Session of the day: JVM debugging

The second day at JavaOne was surprisingly just average. Kohsuke had a great talk about distributed Hudson builds and Hudson EC2 integration but the rest of the sessions was pretty normal. Then I am going into this session “Debugging your production JVM” from Ken Sipe and the guy blasts the roof off. He is showing all these nifty, cool tools that can help to get an insight what is going on in your JVM. Not just one tool but many. I am really having a hard time to write everything down. A lot of command-line tools that already come with Java like jstat, jps or jmap. They are ready to be used, you just need to know how to use them with the right parameters etc.

Then Ken starts to talk about something really fancy - BTrace. So how can BTrace help to debug your production VM. Essentially it is a little tool that you can use at runtime to at debugging “aspects” to your running Java bytecode. I use the word Aspect here because when I first saw it, BTrace felt quite similar to AspectJ. What BTrace does, it takes a little Script that your write in Java and dynamically injects it as tracing code into the running JVM.

What I called Script here is pure Java code. What you write looks almost exactly like a plain Java Classes with a lot of Annotations. The Code you can write as BTrace Script is really limited however. Ken had a slide in the presentation about all the Java stuff that is not doable. I only remember that you could not use the new keyword to create new objects. Luckily I found the other restrictions on the BTrace website:

  • can not create new
  • can not create new arrays.
  • can not throw exceptions.
  • can not catch exceptions.
  • can not make arbitrary instance or static method calls - only the public static methods of com.sun.btrace.BTraceUtils class may be called from a BTrace program.
  • can not assign to static or instance fields of target program's classes and objects. But, BTrace class can assign to it's own static fields ("trace state" can be mutated).
  • can not have instance fields and methods. Only static public void returning methods are allowed for a BTrace class. And all fields have to be static.
  • can not have outer, inner, nested or local classes.
  • can not have synchronized blocks or synchronized methods.
  • can not have loops (for, while, do..while)
  • can not extend arbitrary class (super class has to be java.lang.Object)
  • can not implement interfaces.
  • can not contains assert statements.
  • can not use class literals.

Your hands are tied. Well almost. So let's have a look at a sample from the BTrace website.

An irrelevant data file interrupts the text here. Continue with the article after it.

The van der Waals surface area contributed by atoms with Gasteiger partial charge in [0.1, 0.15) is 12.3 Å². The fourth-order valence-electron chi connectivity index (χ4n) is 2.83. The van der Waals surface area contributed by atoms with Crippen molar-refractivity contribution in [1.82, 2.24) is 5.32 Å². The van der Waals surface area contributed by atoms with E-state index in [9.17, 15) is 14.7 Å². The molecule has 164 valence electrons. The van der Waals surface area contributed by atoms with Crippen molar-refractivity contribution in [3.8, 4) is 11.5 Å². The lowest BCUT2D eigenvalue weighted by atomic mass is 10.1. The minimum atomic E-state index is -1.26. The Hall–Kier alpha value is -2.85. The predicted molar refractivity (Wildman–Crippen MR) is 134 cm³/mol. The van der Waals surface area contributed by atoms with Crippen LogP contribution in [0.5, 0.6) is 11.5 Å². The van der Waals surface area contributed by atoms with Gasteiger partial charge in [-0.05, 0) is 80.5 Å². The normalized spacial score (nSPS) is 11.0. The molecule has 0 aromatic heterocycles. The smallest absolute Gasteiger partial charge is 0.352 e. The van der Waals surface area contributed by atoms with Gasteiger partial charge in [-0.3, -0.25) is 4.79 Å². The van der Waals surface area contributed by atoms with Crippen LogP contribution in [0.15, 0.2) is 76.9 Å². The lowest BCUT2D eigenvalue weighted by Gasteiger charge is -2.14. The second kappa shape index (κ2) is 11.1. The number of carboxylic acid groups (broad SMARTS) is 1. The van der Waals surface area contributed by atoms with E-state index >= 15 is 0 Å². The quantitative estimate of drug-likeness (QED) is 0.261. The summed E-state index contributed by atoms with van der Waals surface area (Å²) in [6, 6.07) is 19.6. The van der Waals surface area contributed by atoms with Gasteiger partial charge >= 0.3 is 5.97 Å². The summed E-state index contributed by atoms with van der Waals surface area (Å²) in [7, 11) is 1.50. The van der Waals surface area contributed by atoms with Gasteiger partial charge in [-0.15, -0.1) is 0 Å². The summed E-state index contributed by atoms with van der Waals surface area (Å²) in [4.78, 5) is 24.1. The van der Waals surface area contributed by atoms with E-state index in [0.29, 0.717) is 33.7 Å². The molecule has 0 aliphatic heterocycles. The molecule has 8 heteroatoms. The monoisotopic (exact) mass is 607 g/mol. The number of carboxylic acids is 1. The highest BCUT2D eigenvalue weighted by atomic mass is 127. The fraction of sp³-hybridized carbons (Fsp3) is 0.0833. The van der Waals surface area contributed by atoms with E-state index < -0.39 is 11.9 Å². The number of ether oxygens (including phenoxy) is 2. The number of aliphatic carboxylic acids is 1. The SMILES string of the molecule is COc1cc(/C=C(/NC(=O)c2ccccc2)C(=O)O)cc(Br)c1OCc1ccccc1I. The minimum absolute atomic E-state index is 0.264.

import com.sun.btrace.annotations.*;
import static com.sun.btrace.BTraceUtils.*;

// @BTrace annotation tells that this is a BTrace program
public class HelloWorld {

// @OnMethod annotation tells where to probe.
// In this example, we are interested in entry
// into the Thread.start() method.
public static void func() {
// println is defined in BTraceUtils
// you can only call the static methods of BTraceUtils
println("about to start a thread!");

You can see, it is a standard Java class annotated with @BTrace. Then it says @OnMethod with two parameters which translates to – every time the start method is invoked in java.lang.Thread ... What it will do in that case is invoke the static function it will find within the @BTrace annotated class. It has to be a static method. I forgot if it had to follow a naming convention too. So the static method will be invoked every time a Thread is started. In the sample, it will just print out something fixed on the console. You could also count the number of Threads or other things.

Here is another example.

@BTrace public class Memory {
public static void printMem() {

This will print out memory usage every 4 seconds. Awesome. Now something really huge.

@BTrace public class HistogramBean {
// @Property exposes this field as MBean attribute
private static Map histo = newHashMap();

public static void onnewObject(@Self Object obj) {

public static void print() {
if (size(histo) != 0) {
printNumberMap("Component Histogram", histo);

Don't worry about the details what it does right now. The important part is that you can annotate fields with @Property and have BTrace expose these fields as Mbean. All you need to do is inject the BTrace script a little bit different from the command line.

Some words on the @OnMethod, @OnTimer stuff. These Annotations are called probe points and there are more like @OnMemoryLow, @OnExit, @OnError etc. Another example is to use BTrace to monitor entering and leaving of synchronization blocks.

Unfortunately BTrace requires Java 6+, it will not work with 5. Now you have a good reason to step up your Java version.